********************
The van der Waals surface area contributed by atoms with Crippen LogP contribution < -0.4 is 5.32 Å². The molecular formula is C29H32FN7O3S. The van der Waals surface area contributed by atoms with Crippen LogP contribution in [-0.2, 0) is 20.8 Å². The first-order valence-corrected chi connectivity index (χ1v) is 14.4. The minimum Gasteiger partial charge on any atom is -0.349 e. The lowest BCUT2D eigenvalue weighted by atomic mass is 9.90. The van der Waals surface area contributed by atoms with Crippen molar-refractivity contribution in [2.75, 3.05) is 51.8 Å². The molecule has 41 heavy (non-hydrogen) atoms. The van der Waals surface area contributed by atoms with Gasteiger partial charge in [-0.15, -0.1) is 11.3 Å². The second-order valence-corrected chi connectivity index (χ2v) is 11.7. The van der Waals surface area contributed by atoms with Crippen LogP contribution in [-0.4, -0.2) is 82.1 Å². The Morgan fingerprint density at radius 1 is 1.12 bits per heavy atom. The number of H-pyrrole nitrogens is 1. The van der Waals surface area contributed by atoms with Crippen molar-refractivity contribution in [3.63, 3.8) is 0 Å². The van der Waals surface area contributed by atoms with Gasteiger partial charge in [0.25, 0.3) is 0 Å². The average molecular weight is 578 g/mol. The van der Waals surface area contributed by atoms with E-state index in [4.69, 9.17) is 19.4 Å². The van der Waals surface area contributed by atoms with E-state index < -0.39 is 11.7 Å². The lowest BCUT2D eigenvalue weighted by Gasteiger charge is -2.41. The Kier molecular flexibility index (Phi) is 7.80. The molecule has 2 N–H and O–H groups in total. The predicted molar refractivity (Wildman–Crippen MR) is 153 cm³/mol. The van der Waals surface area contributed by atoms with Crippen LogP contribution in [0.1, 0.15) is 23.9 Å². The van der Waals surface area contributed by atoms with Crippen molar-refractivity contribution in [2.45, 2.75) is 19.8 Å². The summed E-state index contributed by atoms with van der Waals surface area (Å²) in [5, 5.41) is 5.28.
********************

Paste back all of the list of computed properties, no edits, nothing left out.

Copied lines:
The van der Waals surface area contributed by atoms with Crippen LogP contribution < -0.4 is 5.32 Å². The molecular formula is C29H32FN7O3S. The van der Waals surface area contributed by atoms with Crippen LogP contribution in [-0.2, 0) is 20.8 Å². The first-order valence-corrected chi connectivity index (χ1v) is 14.4. The minimum Gasteiger partial charge on any atom is -0.349 e. The lowest BCUT2D eigenvalue weighted by atomic mass is 9.90. The van der Waals surface area contributed by atoms with Crippen molar-refractivity contribution in [2.75, 3.05) is 51.8 Å². The molecule has 41 heavy (non-hydrogen) atoms. The van der Waals surface area contributed by atoms with Gasteiger partial charge in [-0.15, -0.1) is 11.3 Å². The second-order valence-corrected chi connectivity index (χ2v) is 11.7. The van der Waals surface area contributed by atoms with Crippen LogP contribution in [-0.4, -0.2) is 82.1 Å². The Morgan fingerprint density at radius 1 is 1.12 bits per heavy atom. The number of H-pyrrole nitrogens is 1. The van der Waals surface area contributed by atoms with Crippen molar-refractivity contribution in [3.63, 3.8) is 0 Å². The van der Waals surface area contributed by atoms with Gasteiger partial charge in [0.25, 0.3) is 0 Å². The average molecular weight is 578 g/mol. The van der Waals surface area contributed by atoms with E-state index in [4.69, 9.17) is 19.4 Å². The van der Waals surface area contributed by atoms with E-state index < -0.39 is 11.7 Å². The lowest BCUT2D eigenvalue weighted by Gasteiger charge is -2.41. The Kier molecular flexibility index (Phi) is 7.80. The molecule has 2 N–H and O–H groups in total. The predicted molar refractivity (Wildman–Crippen MR) is 153 cm³/mol. The van der Waals surface area contributed by atoms with Crippen LogP contribution in [0.1, 0.15) is 23.9 Å². The van der Waals surface area contributed by atoms with Crippen molar-refractivity contribution in [2.45, 2.75) is 19.8 Å². The summed E-state index contributed by atoms with van der Waals surface area (Å²) in [5, 5.41) is 5.28.